The shirt has been made from 33 pieces as a mixture of varying handwork and machine precision. No spare buttons are attached because buttons do not come loose on T&A shirts — or so they say. Still, the buttons have been hand-sewn with a shank and seem to be strongly there. The Australian mother-of-pearl buttons are quite generic: not too thin, not too fat, not too wide nor narrow. They’ve a pleasant sheen and shape with one groove. The hem is longer and remains tucked in all situations. The cuffs are cut to meet askew and to be closed with three buttons (or less, if sprez is of interest), and I’ve never met another maker with a similar cuff. Most shirts on the market have three to five wide folds around the cuff to produce a narrow sleeve, but T&A has its shirred into a dozen or more tiny folds. A detail I love. The sleeves are set high and the armhole is cut small to allow great freedom of movement. The placket is firm and of average size.
Unmatched patterns on gauntlet and shoulder to sleeves
Turnbull&Asser still hangs onto unfused collars and cuffs with a woven bias-cut interlining, an old construction offered by far too few makers. Theirs is a stiff collar which will hold its shape in all situations, and the same goes for the cuffs. While these will be unpleasant for the sensitive skin, I’ve seen that the collar can be bent to produce a roll. Not an arching one like those on Ivy League collars, but a stiff roll which can’t be achieved with a fused one. A laudable detail: the collar points will remain in contact with the body of the shirt regardless of how they’re worn. The usual collar back height is 4 cm, which guarantees an excellent presence and shape. While the example shirt has a straight collar, T&A’s signature model is the Classic collar, a slightly spread model with a unique outward flare to the collar point. To show the shape, I’ve taken a few photos of another T&A shirt with this collar. It really must be seen in person.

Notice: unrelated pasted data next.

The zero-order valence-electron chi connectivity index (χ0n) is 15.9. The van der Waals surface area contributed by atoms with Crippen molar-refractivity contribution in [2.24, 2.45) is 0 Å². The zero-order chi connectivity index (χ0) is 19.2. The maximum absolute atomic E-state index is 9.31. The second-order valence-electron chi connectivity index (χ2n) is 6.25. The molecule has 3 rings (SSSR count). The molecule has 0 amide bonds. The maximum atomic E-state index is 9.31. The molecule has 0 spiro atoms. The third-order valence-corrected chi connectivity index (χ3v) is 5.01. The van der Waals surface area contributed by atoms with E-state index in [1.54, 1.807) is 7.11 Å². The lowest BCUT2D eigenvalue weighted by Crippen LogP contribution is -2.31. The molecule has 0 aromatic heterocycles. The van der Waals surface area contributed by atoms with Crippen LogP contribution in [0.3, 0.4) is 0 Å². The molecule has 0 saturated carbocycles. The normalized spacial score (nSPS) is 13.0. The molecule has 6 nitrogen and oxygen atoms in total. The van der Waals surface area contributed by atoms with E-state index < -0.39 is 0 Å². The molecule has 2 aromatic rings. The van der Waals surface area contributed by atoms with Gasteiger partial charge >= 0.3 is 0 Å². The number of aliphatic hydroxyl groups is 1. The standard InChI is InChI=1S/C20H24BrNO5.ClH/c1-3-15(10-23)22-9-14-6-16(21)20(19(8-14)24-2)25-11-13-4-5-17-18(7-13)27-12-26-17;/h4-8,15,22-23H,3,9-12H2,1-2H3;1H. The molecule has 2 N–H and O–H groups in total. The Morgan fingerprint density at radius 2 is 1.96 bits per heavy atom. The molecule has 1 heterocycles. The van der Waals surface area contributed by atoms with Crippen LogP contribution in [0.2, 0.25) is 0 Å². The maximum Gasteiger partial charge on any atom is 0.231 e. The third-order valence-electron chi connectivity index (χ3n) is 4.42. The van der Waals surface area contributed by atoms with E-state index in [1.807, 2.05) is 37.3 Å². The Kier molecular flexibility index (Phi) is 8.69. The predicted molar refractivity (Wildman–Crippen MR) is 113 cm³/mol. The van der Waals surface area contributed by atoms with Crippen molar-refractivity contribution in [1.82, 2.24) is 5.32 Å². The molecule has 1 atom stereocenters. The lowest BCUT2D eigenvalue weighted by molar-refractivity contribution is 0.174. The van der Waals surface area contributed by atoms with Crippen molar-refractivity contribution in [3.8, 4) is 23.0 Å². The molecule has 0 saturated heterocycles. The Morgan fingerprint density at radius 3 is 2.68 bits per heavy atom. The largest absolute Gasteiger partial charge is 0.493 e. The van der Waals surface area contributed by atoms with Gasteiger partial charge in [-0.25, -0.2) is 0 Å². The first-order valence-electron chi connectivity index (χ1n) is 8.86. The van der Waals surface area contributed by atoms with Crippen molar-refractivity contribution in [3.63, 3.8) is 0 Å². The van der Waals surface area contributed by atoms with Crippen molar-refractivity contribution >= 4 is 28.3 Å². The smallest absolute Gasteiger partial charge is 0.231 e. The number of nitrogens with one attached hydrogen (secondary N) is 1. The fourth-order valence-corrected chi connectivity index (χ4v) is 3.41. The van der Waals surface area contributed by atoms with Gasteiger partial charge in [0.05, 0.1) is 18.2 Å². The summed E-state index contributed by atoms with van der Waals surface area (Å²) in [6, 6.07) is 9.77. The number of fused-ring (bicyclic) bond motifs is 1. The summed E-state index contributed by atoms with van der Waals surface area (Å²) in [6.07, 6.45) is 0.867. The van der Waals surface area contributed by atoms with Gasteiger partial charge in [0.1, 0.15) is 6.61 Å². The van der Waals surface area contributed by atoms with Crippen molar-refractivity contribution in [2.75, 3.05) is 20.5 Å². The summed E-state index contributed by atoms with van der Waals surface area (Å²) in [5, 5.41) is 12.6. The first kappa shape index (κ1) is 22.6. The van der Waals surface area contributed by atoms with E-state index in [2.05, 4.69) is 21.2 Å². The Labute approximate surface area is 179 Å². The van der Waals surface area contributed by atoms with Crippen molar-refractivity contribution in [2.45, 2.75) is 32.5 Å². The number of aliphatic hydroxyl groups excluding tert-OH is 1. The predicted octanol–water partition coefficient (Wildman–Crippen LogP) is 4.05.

Three-button cuff, hexagonal gusset and placket
While the collar does have removeable stiffeners, I’ve found no use for them. The stiffy holds its shape just fine without any addendums. T&A’s yokes are hand cut with the top yokes being cut on the bias. While they offer no significant benefit on a readymade shirt, they’re a nice detail to have. There are also small hexagonal gussets laid on and sewn where the side seams join the shirt tails, yet another nice detail which the maker informs us will strengthen the seams. The only points I’d change are pattern-matching throughout, the quite wide cuffs, the half-inch sizing and the second-highest button, which should be set lower.
The Classic collar shape
As a whole, I feel Turnbull&Asser shirts are always worth their price: the make, fabrics, collars, details and construction are excellent. Regrettably they only offer collar sizes by the half-inch: if the reader’s neck size is a European 40, T&A’s size 15½ may just be too tight and 16 too large. The collar button can always be moved a bit, but it may not be enough. When worn open, the problem disappears but won’t make for a formal whole. What I do love is the unfused but stiff construction, the materials and the signature cuff and collar. I have owned, handled and tried shirts from most of the makers on Jermyn Street, and I feel Turnbull&Asser is the best one out there.
First published in Finnish on the 30th of 11. 2012.